CO2 reduction conundrum
22 February 2021
12 January 2021
WLTC drive cycle means change of focus of fuel economy lubricant formulations
The limits for emissions of CO2 from vehicles are tightening around the world and, at the same time, the test cycles used to measure fuel economy are also changing, which are making them more challenging to meet. These two factors mean that lubricants must be carefully balanced to ensure they can still delver the required performance. Bo Wang, Infineum technologist, talks to Insight about the experience being gained in China following the introduction of the WLTC drive cycle as part of the latest China 6a emissions regulations.
Despite the downturn owing to the global pandemic, passenger car sales in China reached >17.8 million from January to November 2020, just 7.6% below the same period in 2019. The Chinese Government has recently made greenhouse gas (GHG) emissions target pledges at the UN and, in support of these, CO2 emissions from all sources need to be reduced. In the transportation sector, policies are driving for new energy vehicles (NEV) to account for 20% of new car sales by 2025. While in the first 11 months of 2020 NEV sales grew to reach 6% of vehicle sales, most new vehicles going on to Chinese roads still contain an internal combustion engine (ICE).
OEMs are looking for every opportunity to improve the fuel economy of these ICE powered vehicles. One important fuel economy enabler is the use of low viscosity lubricants. We have already seen a move in China from SAE 5W-30 to 0W-20, and interest is growing in even lower viscosities such as SAE 0W-16 and 0W-12. However, the introduction of the new China 6a emissions regulations from July 2020, which use the Worldwide harmonized Light vehicle Test Cycle (WLTC), mean that the formulation of these ultra-low viscosities must be approached in a different way than in previous regulations when the New European Driving Cycle (NEDC) was used.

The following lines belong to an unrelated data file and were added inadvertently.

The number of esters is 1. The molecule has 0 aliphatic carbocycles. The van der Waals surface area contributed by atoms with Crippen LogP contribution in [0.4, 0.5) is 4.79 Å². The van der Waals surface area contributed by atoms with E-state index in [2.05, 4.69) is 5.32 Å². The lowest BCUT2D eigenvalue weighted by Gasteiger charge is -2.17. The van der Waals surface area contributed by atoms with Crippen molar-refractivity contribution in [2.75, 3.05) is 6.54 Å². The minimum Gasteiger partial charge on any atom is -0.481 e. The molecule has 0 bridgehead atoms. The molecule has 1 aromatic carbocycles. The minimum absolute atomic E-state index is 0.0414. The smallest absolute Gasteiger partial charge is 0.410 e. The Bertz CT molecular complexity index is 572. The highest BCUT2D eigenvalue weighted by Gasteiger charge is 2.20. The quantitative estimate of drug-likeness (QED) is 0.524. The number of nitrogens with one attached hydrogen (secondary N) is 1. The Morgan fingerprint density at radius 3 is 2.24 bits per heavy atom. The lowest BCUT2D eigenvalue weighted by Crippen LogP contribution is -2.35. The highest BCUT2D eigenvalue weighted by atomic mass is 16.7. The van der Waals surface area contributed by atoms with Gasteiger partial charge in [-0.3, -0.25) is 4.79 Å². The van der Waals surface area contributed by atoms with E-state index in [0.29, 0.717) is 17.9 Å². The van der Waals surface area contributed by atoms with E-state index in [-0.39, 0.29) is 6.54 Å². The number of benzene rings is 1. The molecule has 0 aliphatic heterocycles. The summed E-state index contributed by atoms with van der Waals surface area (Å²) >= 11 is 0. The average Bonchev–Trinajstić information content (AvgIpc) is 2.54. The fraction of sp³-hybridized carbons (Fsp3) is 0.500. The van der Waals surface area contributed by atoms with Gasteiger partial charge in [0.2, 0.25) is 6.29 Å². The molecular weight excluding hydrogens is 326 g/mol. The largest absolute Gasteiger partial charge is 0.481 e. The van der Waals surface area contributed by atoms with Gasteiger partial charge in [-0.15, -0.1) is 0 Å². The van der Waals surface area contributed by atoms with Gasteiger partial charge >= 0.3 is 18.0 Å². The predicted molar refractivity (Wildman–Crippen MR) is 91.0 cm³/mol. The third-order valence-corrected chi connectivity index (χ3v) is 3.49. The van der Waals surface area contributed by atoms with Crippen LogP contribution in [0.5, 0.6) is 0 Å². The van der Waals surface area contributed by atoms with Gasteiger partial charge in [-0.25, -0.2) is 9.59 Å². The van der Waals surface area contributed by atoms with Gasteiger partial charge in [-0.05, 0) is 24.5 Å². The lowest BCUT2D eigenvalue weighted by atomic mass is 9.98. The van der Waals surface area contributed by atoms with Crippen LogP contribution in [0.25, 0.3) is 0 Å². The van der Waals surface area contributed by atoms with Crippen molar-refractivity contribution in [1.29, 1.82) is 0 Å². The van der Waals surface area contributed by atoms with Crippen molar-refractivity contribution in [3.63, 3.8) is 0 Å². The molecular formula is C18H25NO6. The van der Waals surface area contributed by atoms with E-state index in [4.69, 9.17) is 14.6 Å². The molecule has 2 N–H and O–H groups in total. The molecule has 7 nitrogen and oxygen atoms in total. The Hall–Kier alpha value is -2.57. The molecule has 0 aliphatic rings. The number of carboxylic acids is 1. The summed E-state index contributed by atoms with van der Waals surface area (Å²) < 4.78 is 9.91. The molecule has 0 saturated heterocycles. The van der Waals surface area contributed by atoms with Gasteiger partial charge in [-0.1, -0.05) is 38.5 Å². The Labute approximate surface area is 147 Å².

In the WLTC, vehicles spend longer periods at higher operating temperatures than was the case for the NEDC, which was used in China 5. While lower viscosity oils deliver significant benefits at lower temperatures, for example during vehicle warm up, there is minimal contribution when the vehicle reaches its operating temperature.
A lower viscosity grade oil with better viscometrics will have much less influence in WLTC and will get a lower fuel economy improvement than the same oil run in the NEDC.
For friction modifiers, the friction credit is mainly seen at high temperatures, where the lubricant is thin and boundary contact is possible. These effects have been demonstrated in motorised friction tests, which explore the performance of two lubricants relative to each other across the oil temperature and engine speed range of the engine.
Engine speed – temperature plot showing how lubricant composition affects fuel economy. New drive cycles are less sensitive to viscosity reduction Enlarge view
However, viscosity reduction is not the only pathway to improved fuel economy. The WLTC means there is a growing need to focus on the entire formulation and to carefully balance the additive chemistry so that boundary friction can be reduced and fuel economy benefits achieved. This means that not only is the selection of the best friction modifier crucial but also the whole formulation package is important since other additive chemistries may influence boundary friction.